So we spent the bulk of Saturday in a boat on Río Dulce; it was a nice day filled with nature's wonders, and when it finally came time for bed I lay down with a corazón llenado de gozo.The Guatemalan river banks were spotted with these grass-roofed "huts" that looked so cool. So of them were so large I can hardly consider them huts, but with the grass roof I'm not sure what they'd be called. After lunch we a long way up the river to Livingston which was a neat little town, filled with all sorts of extranjeros. The view from the middle of the river was incredible. Something about the water helps me recenter, and as I write this I'm thinking about the lovely lake we have so close to home. I'd forgotten a student's dad offered to take us out on their boat anytime we wanted--excellent idea, sir! We all took turns dozing off at one point or another,and it was nice to get a little nap with the wind in my face and my feet dancing over the edge. I'm glad I didn't sleep too long because the mountains almost demanded attention. There were so many types of trees I was missing Teets and his botanical wisdom. The mountains were high on both sides and covered with trees. There were these tall, super skinny trees that stuck out here and there, especially around the top of the mountains. They were all flaquito trunked with a tiny bush of leaves at the very top. Totally adorable, but seemed a little out of place, like Dr. Seuss trees as I think Irene called them!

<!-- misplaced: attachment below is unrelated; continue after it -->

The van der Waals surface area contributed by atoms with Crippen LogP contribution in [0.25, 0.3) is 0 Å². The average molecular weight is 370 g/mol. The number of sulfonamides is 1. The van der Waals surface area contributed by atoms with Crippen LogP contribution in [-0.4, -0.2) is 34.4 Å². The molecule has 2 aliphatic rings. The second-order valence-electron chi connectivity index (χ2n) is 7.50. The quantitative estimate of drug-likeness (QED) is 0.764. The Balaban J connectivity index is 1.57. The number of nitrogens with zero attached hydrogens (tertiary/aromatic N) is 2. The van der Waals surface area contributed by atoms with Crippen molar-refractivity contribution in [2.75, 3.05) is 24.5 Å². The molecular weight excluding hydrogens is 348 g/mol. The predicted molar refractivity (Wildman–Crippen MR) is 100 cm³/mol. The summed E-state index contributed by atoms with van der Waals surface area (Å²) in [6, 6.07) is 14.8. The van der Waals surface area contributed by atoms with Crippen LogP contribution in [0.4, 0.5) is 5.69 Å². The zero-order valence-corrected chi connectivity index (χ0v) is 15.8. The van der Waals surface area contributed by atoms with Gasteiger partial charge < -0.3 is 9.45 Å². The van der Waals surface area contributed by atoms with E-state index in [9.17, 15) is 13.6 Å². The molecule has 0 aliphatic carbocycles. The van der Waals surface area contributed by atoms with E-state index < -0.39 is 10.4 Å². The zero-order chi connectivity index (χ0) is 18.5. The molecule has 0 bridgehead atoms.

When we arrived in Livingston we wandered around town for a while and all enjoyed some local treats. I had my first coconut with a straw sticking out of it, and it was delicious. On the ride back down the river we stopped at a natural hot springs and went for a nice little dip. It smelled like pure sulfur, but the water felt incredible. I think we all felt like we could feel the stress just melting away. Night started to fall a little sooner than any of us seemed to be expecting, which made for a chilly boatride home since we were all wet from the hot springs (and none of us had a towel!) but we managed just fine. The view of the sky was incredible. There I go with the increíble! The sky was doing some amazing things, and I'm not sure any of my pictures do it justice. The way the blue mixed with the oranges and pinks in these beams of light streaked across the was really something.

Maria isn't overly comfortable out on the water, so we snagged her a life vest and she seemed much happier!

My first coconut! She thought I was loca because I didn't want her to add anything to it, and I asked for one that wasn't too was yummy :)

Crazy, wonderful hot springs!

We found a hotel with cozy rooms, but we were all so tired I'm not so sure the rooms would have mattered much to any of us. The place we went for dinner didn't have tortillas or tajadas (we're not in H-town anymore!), but we all managed to eat ourselves full. And sleep like babies. Sunday morning we got together for breakfast, and I love the way I'm learning most meals in Central America, even at a hotel restaurant, have the feeling of something home-cooked in the kitchen of someone familiar. Plates come out in spurts as each is prepared individually with manos cuidadosas, but the coffee runs a plenty and conversation generally flows with ease. It was such a blessing of a viaje, and I think it was God's way of reminding us that He's always here for us; just look to nature to be restored.
a view that changes you